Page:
The Maranao Lake is loved not only by Maranao but by other Filipinos as well because of its grandeur and grace. Looking at it from the Mindanao State University main campus, one is prone to think it is an open ocean. To the Maranao, it is a source not only of pride but also of their origin. They are called Maranao because they live around this great lake.

       On the other hand, it is somewhat difficult for the Iranon to associate their legend with their province. Their legends are closely related to those of the Maranao and Maguindanao. But as other Muslim cultural communities do have many legends about well known and favorite spots in their areas, so certainly do the Iranon.

       The Yakan call their legends, as usul, quite similar to the Tausug’s usulan. Yakan legends revolve around their province, which is Basilan and why they are called Yakan. One informant says that the word Basilan comes from basi’ meaning iron and lan meaning way or road, which is dan to the Tausugs.

       As for the Yakan, referring to the people of Basilan, many legends are being alluded to as why the Yakan are called as such. One informant says it is derived from Yakal, which refers to durable timber in Yakan and which abounds in Basilan. Another stresses that it originated from Spanish source, which relates a story about a Spaniard who met a Filipino soldier referring to a child nearby as "iyak ng iyak." So, the Spaniards called the people as Yakan. This has produced the present motto that Yakans are no longer the crying tribe, but a rising tribe since the provincial leaders are now all Yakan.

Epics, Ballads, and Poetry

       Many informants in the Muslim cultural communities would summarily call compositions in verse as instant compositions. This could be due to the fact these are already mastered by the chanters, reciters or singers, who can perform at the spur of the moment. Then, too, epics, ballads, and poems are interchangeably chanted, sung or recited, depending on what particular Muslim community the chanters, reciters or singers belong to.

       Epics in most Muslim cultural communities are yet to be found, collected, identified, and consequently documented. Apparently, this sad reality is spawned by the lack of informants or tellers. It could also be due to the absence of enterprising researchers. In other communities, epic bearers have died or have moved to another place as a result of the deterioration of peace and order and other reasons.

       As of the present, three major Muslim groups have identified their epics, through the help of enterprising researchers. The Maranao have their Bantugan; the Maguindanao, Indarapatra at Solayman; and the Tausug, Parang Sabil hi Abdulla iban hi Isara.

       Some literary personages, in the case of the Tausug epic, have refuted that Parang Sabil hi Abdulla iban hi Isara is an epic; to them, it is just a mere ballad. But we must bear in mind here that in some communities, ballads and epics could mean the same thing. Aliyanapiya could be a possible Tausug epic, too,but its text has yet to be found. The Parang Sabil hi Abdulla iban hi Isara could very well qualify as a Tausug epic because it is also sung and in verse.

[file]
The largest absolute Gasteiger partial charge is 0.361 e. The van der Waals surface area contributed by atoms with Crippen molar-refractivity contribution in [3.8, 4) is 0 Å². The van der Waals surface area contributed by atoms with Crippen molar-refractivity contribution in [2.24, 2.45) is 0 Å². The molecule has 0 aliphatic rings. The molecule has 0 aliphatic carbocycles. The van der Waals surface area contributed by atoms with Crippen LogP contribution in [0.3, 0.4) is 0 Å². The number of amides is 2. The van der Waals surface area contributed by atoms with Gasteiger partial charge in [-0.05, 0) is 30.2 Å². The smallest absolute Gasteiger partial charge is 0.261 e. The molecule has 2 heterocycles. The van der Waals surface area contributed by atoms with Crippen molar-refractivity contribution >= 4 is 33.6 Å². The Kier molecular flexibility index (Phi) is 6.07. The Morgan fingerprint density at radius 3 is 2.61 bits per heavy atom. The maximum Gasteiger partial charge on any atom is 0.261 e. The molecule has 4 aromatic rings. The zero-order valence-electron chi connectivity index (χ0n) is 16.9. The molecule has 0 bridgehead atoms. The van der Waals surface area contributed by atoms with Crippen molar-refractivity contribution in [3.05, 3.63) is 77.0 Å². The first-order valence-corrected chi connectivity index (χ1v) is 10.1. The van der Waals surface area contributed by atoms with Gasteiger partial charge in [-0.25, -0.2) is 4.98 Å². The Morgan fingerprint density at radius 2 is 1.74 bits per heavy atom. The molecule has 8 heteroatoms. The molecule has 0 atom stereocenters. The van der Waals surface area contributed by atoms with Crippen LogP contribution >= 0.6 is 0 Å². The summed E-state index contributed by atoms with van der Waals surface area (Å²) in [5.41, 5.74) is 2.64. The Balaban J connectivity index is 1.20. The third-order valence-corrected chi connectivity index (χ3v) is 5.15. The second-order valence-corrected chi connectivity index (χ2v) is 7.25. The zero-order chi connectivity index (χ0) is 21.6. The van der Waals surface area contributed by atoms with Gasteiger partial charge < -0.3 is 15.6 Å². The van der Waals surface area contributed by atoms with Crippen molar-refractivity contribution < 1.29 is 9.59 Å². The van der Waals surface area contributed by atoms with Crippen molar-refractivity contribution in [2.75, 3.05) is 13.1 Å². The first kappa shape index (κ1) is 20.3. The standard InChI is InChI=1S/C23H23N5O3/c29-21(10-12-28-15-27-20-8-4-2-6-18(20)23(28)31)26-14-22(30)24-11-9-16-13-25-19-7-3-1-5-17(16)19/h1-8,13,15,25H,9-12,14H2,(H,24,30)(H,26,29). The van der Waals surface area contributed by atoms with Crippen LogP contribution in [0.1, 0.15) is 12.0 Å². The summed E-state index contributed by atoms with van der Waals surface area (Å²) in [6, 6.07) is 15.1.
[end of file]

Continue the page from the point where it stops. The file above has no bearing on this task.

Ballads may be classified as folk songs, because they tell stories as they are sung. They, likewise, belong to the narrative genre. Ballads of other nations are oftentimes lyrical. Just like other folk literary genres, ballads are handed down by word of mouth. Ballads in the Muslim cultural communities rhyme. They are always solo and sung with gabbang, kulintang or biyula as simple accompaniment. In the Muslim cultural communities, ballads, more often than not, suggest a story. When we speak of ballads in the various Muslim cultural communities, we refer to the traditional ones, which are handed down from one generation to the next by word of mouth.

       Most ballads in Muslim cultural communities are more of the historical type than lyrical. These are usually sung and arranged in quatrains. Historical ballads usually feature important historical personalities, whose heroic deeds inspire the natives.

       Contemporary ballads as in the case of the Tausug ballads reflect recent and famous Tausugs, who have made history in their political and ideological struggles.

       It is a fact that particularly all facets of folk narratives have already been pervaded by the people’s Islamic faith. As such, there are many religious ballads as there are many historical ballads. These religious ballads tell of the virtues of Islam as a religion. If the ballad narrates a historical personality and his deeds, these are oftentimes in the defense of Islam and its propagation. Religious ballads in Muslim cultural communities are, therefore, hortatory or didactic.

       The fact that epics, ballads and other poems are in verse makes some Muslim cultural communities, if not all of them, call these by the same name. In the Tausug Muslim cultural community, the singers would usually reel off their performance by saying "Hi tarasul ta hi kissa, in manga waktu masa…." (let’s compose it in poems or ballads, a time long past…") Maranao and Maguindanao informants, when asked by what name they would call their epics, would cite the names of their epic heroes such as Indarapatra at Sulayman or Bantugan instead of saying the equivalent of "epic" in their own tongues.